Under the proposed Rule 16 amendments, the disclosures must be in writing, covering any testimony to be used in either side’s case-in-chief or the government’s rebuttal to counter testimony disclosed by the defense. The disclosures must be signed by the witness, with limited exceptions, and must include (per subsections (a)(1)(G)(iii) and (b)(1)(C)(iii)):*5
1. A complete statement of all opinions;
a. Note that the former terminology of “a written summary” has been replaced. More than a summary is required, but the Rule does not direct the experts to author reports (with some exceptions) contrary to civil practice.
b. The government’s “complete statement” must include “all opinions that the government will elicit from the witness in its case-in-chief, or during its rebuttal to counter testimony that the defendant has timely disclosed."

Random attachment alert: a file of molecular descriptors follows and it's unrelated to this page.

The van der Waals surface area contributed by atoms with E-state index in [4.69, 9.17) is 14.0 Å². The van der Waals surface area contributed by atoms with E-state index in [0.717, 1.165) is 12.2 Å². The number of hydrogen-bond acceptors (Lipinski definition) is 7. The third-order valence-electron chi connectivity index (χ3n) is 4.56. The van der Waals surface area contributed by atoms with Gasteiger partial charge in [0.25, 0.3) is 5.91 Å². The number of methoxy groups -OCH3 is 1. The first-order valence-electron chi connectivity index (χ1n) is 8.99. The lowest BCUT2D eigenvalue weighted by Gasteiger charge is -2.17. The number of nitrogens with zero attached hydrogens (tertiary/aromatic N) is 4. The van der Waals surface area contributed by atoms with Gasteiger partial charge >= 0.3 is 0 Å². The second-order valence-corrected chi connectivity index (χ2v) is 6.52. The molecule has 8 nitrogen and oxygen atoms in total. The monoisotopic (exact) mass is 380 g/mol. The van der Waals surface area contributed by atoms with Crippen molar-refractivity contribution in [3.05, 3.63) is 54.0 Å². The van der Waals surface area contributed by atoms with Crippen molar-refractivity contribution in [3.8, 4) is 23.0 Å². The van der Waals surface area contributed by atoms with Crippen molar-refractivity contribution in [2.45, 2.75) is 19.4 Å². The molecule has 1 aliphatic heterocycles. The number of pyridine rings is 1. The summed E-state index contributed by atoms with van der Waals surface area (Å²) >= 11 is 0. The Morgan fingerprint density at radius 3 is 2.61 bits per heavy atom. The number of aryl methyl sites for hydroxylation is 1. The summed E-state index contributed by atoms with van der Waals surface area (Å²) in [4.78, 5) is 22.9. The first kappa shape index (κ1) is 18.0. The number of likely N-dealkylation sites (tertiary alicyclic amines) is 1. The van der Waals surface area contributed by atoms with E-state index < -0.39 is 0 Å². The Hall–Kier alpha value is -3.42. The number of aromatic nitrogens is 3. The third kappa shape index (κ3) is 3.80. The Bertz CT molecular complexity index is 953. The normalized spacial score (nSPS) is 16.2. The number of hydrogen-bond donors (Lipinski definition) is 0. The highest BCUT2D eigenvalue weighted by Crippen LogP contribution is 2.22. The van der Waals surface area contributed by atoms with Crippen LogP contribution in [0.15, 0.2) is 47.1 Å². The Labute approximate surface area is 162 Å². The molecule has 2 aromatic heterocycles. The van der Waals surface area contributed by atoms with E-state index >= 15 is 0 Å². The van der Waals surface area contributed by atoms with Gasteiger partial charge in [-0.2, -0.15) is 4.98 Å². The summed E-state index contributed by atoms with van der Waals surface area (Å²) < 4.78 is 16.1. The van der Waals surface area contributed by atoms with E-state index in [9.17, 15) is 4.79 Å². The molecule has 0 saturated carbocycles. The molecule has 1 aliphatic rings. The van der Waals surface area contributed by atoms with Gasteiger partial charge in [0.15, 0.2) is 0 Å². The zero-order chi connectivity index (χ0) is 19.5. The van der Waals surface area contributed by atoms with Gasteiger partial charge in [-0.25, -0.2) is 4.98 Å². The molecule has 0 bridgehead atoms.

c. The defendant’s “complete statement” must include “all opinions that the defendant will elicit from the witness in the defendant’s case-in-chief.
d. “Complete” is defined as all opinions that will be elicited from the witness and the bases and reasons for those opinions.
2. The bases and reasons for the opinions;
a. Specificity is the key here.
b. The Committee Notes provide that a verbatim recitation of the testimony the expert will give at trial is not required.
3. The witness’s qualifications, including all publications authored in the previous 10 years;
a. “Publication” is to be given its common meaning of “the act of declaring or announcing to the public.” Report of the Advisory Committee at 6 n.2 (citing Black’s Law Dictionary (11th ed. 2019)).
b. “Internal government documents” are not “publications” under this rule. Id. at 6–7.